What are Puerto Rican Wooden Saints?
Index of Saints
The Carvers and
the Carving of Wooden Saints
Welcome to Puerto Rico's Wooden Saints portal !
The purpose of this website is to familiarize the public with the Puerto Rican tradition of carving images of saints in wood--a very old folk-art expression of our Island.
For centuries, images of saints carved in wood served to represent miraculous saints whom believers would petition, hoping for intercession on their behalf before God. Worshippers offer the saints a promise to be repaid once their supplications were answered. The promises, or promesas, consisted of performing public demonstrations of their gratitude: demonstrations such as a celebration of the saint's day, dressing in habit for a period of time, praying the rosary or celebrating a rosario cantado, or rosary-singing ceremony. Promises made to the Magii, or Three Kings--called las Promesas de Reyes--are an example of promises that are observed on the Island to this day, especially in the countryside, and particularly on the day of Epiphany, the sixth of June of every year.
The santos de palo (wooden saints), named this way because they are commonly carved from a piece of wood, preserve a fundamental link with Puerto Rico's religious, social, artistic and cultural history. Some of the figures carved figures in the nineteenth century have survived up to the present day, thanks to carvers that chose native wood species that are resistant to humidity and tropical vermin. We can also enjoy these very old examples due to the work of collectors that dedicated their time and economic resources in the search, study and preservation of this expression of true Puerto Rican folk art.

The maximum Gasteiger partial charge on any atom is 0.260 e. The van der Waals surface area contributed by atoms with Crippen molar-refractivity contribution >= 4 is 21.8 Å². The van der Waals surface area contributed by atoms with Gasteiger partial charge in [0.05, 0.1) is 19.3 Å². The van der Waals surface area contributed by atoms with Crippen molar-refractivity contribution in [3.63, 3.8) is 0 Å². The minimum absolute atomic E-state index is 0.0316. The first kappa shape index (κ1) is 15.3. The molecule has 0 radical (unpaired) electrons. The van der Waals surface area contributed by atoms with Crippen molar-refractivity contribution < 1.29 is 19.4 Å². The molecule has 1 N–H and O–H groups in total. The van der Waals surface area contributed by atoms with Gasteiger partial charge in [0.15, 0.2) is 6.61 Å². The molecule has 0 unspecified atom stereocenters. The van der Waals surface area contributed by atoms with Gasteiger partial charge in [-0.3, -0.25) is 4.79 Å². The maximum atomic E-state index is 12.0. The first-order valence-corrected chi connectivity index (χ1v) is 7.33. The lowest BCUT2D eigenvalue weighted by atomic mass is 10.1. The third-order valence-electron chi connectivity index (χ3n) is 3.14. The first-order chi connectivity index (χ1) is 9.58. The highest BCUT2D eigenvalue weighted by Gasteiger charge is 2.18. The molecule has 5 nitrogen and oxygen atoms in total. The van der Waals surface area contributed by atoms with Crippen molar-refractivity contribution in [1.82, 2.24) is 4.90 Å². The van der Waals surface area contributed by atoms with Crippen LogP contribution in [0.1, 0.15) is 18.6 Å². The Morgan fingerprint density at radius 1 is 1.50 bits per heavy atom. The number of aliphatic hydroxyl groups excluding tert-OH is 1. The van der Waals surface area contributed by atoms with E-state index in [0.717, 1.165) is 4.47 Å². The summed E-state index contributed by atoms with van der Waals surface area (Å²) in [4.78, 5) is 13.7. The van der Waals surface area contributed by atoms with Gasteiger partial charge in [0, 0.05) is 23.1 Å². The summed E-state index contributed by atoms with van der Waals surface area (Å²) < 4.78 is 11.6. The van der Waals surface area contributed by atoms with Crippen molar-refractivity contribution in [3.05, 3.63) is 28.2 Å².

In the past, Puerto Rico's wooden saints fulfilled a religious function, but today they have been transformed into symbols of Puerto Rico's cultural heritage. As a manifestation of folk art they have been recognized by important organizations within and without Puerto Rico, such as the Institute for Puerto Rican Culture, the Museo del Barrio of New York, the Smithsonian Institution of Washington, D.C., the International Folk Art Museum of Santa Fe, New Mexico; the Spanish Colonial Art Society Museum of Santa Fe, New Mexico, the Puerto Rican Tourism Bureau and the Puerto Rican Industrial Development Bureau, among many others.
Our web page is evidence that the Puerto Rican tradition of wooden-saint carving still lives today and that its preservation and diffusion relies on the interest of new generations of Puerto Ricans living all over the world, and of people of other lands that appreciate the tradition for it's artistic value.